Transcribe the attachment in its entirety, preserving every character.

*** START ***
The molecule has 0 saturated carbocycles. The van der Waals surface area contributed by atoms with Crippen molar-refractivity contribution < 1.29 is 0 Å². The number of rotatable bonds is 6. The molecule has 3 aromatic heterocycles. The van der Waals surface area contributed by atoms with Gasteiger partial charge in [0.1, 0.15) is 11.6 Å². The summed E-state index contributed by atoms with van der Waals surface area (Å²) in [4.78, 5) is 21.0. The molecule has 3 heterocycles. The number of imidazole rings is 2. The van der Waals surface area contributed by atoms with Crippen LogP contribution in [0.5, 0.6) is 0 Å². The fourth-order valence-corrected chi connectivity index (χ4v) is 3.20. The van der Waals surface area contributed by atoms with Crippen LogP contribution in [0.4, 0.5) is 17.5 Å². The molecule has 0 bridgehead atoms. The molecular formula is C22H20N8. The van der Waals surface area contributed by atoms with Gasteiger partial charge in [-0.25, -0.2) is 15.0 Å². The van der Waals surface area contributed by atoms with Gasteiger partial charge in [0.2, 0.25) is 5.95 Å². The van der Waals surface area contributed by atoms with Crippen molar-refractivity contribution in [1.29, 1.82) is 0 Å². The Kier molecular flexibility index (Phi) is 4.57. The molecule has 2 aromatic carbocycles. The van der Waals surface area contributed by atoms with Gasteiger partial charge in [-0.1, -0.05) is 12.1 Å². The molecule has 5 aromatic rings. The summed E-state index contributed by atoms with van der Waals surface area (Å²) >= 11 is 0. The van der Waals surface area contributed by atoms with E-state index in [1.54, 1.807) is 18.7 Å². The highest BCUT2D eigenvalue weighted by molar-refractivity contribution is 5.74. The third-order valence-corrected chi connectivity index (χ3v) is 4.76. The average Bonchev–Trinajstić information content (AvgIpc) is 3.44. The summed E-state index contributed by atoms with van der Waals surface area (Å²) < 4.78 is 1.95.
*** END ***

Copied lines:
The molecule has 0 saturated carbocycles. The van der Waals surface area contributed by atoms with Crippen molar-refractivity contribution < 1.29 is 0 Å². The number of rotatable bonds is 6. The molecule has 3 aromatic heterocycles. The van der Waals surface area contributed by atoms with Gasteiger partial charge in [0.1, 0.15) is 11.6 Å². The summed E-state index contributed by atoms with van der Waals surface area (Å²) in [4.78, 5) is 21.0. The molecule has 3 heterocycles. The number of imidazole rings is 2. The van der Waals surface area contributed by atoms with Crippen LogP contribution in [0.5, 0.6) is 0 Å². The fourth-order valence-corrected chi connectivity index (χ4v) is 3.20. The van der Waals surface area contributed by atoms with Crippen LogP contribution in [0.4, 0.5) is 17.5 Å². The molecule has 0 bridgehead atoms. The molecular formula is C22H20N8. The van der Waals surface area contributed by atoms with Gasteiger partial charge in [-0.25, -0.2) is 15.0 Å². The van der Waals surface area contributed by atoms with Gasteiger partial charge in [0.2, 0.25) is 5.95 Å². The van der Waals surface area contributed by atoms with Crippen molar-refractivity contribution in [1.29, 1.82) is 0 Å². The Kier molecular flexibility index (Phi) is 4.57. The molecule has 2 aromatic carbocycles. The van der Waals surface area contributed by atoms with Gasteiger partial charge in [-0.1, -0.05) is 12.1 Å². The molecule has 5 aromatic rings. The summed E-state index contributed by atoms with van der Waals surface area (Å²) >= 11 is 0. The van der Waals surface area contributed by atoms with E-state index in [1.54, 1.807) is 18.7 Å². The highest BCUT2D eigenvalue weighted by molar-refractivity contribution is 5.74. The third-order valence-corrected chi connectivity index (χ3v) is 4.76. The average Bonchev–Trinajstić information content (AvgIpc) is 3.44. The summed E-state index contributed by atoms with van der Waals surface area (Å²) < 4.78 is 1.95.